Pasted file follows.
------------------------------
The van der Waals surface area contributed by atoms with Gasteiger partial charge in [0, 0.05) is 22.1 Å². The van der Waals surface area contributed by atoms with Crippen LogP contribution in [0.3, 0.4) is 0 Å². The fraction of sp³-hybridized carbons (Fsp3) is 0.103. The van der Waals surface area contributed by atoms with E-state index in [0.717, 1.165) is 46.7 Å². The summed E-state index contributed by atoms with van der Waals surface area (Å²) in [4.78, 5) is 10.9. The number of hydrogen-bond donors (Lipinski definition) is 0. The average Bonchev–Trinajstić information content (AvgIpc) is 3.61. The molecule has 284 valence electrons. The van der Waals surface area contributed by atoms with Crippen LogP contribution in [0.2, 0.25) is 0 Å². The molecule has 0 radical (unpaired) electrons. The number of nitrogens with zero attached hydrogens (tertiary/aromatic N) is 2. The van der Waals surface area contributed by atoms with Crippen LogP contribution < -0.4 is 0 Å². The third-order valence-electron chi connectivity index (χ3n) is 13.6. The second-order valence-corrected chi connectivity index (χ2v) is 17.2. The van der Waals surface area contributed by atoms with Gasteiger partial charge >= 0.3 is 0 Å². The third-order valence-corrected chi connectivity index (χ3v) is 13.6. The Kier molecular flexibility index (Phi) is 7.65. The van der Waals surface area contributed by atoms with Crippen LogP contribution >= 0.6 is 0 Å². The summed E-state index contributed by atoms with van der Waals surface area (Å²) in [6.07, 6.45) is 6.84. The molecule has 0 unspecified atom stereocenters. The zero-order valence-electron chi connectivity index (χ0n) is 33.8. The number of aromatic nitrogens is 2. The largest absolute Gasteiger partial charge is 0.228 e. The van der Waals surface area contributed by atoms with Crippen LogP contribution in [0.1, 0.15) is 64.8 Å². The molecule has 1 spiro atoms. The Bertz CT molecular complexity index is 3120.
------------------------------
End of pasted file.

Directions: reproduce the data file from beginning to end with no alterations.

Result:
The van der Waals surface area contributed by atoms with Gasteiger partial charge in [0, 0.05) is 22.1 Å². The van der Waals surface area contributed by atoms with Crippen LogP contribution in [0.3, 0.4) is 0 Å². The fraction of sp³-hybridized carbons (Fsp3) is 0.103. The van der Waals surface area contributed by atoms with E-state index in [0.717, 1.165) is 46.7 Å². The summed E-state index contributed by atoms with van der Waals surface area (Å²) in [4.78, 5) is 10.9. The number of hydrogen-bond donors (Lipinski definition) is 0. The average Bonchev–Trinajstić information content (AvgIpc) is 3.61. The molecule has 284 valence electrons. The van der Waals surface area contributed by atoms with Crippen LogP contribution in [0.2, 0.25) is 0 Å². The molecule has 0 radical (unpaired) electrons. The number of nitrogens with zero attached hydrogens (tertiary/aromatic N) is 2. The van der Waals surface area contributed by atoms with Crippen LogP contribution < -0.4 is 0 Å². The third-order valence-electron chi connectivity index (χ3n) is 13.6. The second-order valence-corrected chi connectivity index (χ2v) is 17.2. The van der Waals surface area contributed by atoms with Gasteiger partial charge >= 0.3 is 0 Å². The third-order valence-corrected chi connectivity index (χ3v) is 13.6. The Kier molecular flexibility index (Phi) is 7.65. The van der Waals surface area contributed by atoms with Crippen LogP contribution >= 0.6 is 0 Å². The summed E-state index contributed by atoms with van der Waals surface area (Å²) in [6.07, 6.45) is 6.84. The molecule has 0 unspecified atom stereocenters. The zero-order valence-electron chi connectivity index (χ0n) is 33.8. The number of aromatic nitrogens is 2. The largest absolute Gasteiger partial charge is 0.228 e. The van der Waals surface area contributed by atoms with Crippen LogP contribution in [0.1, 0.15) is 64.8 Å². The molecule has 1 spiro atoms. The Bertz CT molecular complexity index is 3120.